On April 3, with little fanfare, the Fed’s Alternative Reference Rate Committee (ARRC) started publishing the Secured Overnight Financing Rate (SOFR) that is slated to replace LIBOR in the US. This is an important first step in the transition away from LIBOR that is scheduled to expire in 2021. It is estimated that the US financial markets have $200 trillion of debt with LIBOR exposure; of this, approximately $1.1 trillion is commercial real estate (CRE) debt and securitized CRE debt. This pervasiveness requires a complex multi-year transition, but there is uncertainty as to the extent of progress that can be made before 2021.
As the chosen alternate reference rate, SOFR’s implementation into the financial markets is under tight scrutiny. Future borrowers will need to be educated on the key differences between the SOFR and LIBOR rate calculations and how these differences will affect their loan products. For current borrowers with products expiring beyond the three-year window, it will be critical to understand the contract terms in-place and how the banks are planning to manage the transition.
The UK’s Financial Conduct Authority announced last year that by 2021 UK Panel Banks will no longer be required to submit the rates that are used to calculate LIBOR.
Although the FCA’s announcement came just last year, LIBOR has been under fire since the price-fixing scandals that came under investigation in 2012. The resulting backlash prompted financial regulators to scrutinize the flaws of LIBOR, and thus illuminating LIBOR’s liability and inaccuracies. Banks have shifted away from unsecured term lending (amongst themselves) following the financial crisis, and as a result interbank lending market volume has declined significantly whereby current lending volumes are insufficient to set the Benchmark Rate. This gives more control to expert judgement to set the rates rather than actual term pricing. Participating banks are keenly aware of the liability when submitting judgement based rates, in particular amid the current heightened regulatory climate. These concerns of inaccuracy and liability directly led to the ARRC’s decision to publish SOFR.
SOFR and the Path Forward
OFR is an overnight Treasury repo rate (repo, short for repurchase agreement, is a form of overnight borrowing by dealers in government securities) with underlying volumes larger than any other money market rate in the US. This robustness was critical in the ARRC’s evaluation, as this solves the critical flaw of LIBOR. With daily volumes recorded over $700 million in 2017, the SOFR market dwarfs LIBOR and other proposed alternate rates. Given the robustness of daily volume and representation from a wide range of market participants, SOFR is slated to be resilient over time and capable of underpinning trillions in contracts.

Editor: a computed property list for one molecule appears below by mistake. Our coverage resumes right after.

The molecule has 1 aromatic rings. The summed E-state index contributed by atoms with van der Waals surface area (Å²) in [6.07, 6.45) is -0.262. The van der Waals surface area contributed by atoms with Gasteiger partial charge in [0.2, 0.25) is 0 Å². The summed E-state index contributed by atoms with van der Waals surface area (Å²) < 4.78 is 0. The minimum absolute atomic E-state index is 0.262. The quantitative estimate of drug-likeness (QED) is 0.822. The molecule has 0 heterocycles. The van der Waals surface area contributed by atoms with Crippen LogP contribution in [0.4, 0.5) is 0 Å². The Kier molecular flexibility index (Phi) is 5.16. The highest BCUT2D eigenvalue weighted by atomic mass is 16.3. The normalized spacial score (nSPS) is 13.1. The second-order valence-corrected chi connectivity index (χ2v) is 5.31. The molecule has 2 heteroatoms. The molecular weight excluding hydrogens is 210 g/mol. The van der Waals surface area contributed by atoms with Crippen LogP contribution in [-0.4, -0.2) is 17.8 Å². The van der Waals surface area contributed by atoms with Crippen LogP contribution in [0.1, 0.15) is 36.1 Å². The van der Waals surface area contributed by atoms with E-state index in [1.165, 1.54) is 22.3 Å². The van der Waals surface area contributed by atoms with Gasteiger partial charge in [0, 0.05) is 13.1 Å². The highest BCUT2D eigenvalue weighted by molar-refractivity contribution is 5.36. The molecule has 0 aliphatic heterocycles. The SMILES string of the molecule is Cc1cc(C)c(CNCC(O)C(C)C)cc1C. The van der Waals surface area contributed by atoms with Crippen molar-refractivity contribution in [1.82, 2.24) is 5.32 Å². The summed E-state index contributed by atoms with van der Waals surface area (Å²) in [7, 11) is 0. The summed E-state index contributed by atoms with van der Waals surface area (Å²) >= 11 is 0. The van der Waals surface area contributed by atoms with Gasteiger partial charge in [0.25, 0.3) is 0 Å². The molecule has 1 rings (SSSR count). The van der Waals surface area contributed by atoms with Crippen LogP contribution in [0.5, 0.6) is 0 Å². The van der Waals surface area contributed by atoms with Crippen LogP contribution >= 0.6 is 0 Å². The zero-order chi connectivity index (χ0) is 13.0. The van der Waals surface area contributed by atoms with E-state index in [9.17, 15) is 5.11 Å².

Challenges Facing Borrowers
here is a significant challenge that has the potential to impede conversions of longer-maturity LIBOR benchmarks. LIBOR rates are currently quoted for daily, 30-day, 90-day, six-month, and one-year terms. Because SOFR is an overnight rate, the ARRC proposed that lookback averages be used. This averaging makes the rate less volatile but slower to react to current market conditions. As well, it is important for borrowers to understand that Treasury repo rates (secured) are traditionally lower yielding than unsecured term rates like LIBOR that have a credit component and thus are not directly interchangeable. As a result, lenders may need to alter (widen) the credit spreads for loans associated with SOFR vs LIBOR. This transition from one index to another mid-loan term will be challenging to implement and likely cause friction between lenders and borrowers if not properly documented at loan origination.
While this is simpler to digest moving forward, financial market participants need to understand the complexities of rate conversion and the faults of fallback provisions as they currently exist in contracts.
Over the next three years, lenders and borrowers will need to become familiar with SOFR and the mechanics of it. This will be especially important for longer-term loans that will mature beyond 2021 and thus be exposed to an index change during the loan term. However, in the long term, SOFR should be regarded as an “upgrade” to LIBOR due to its inherent transparency that results from the significant daily trading volume in the underlying repo market.
This article originally appeared in the summer edition of CRE Finance World 2018.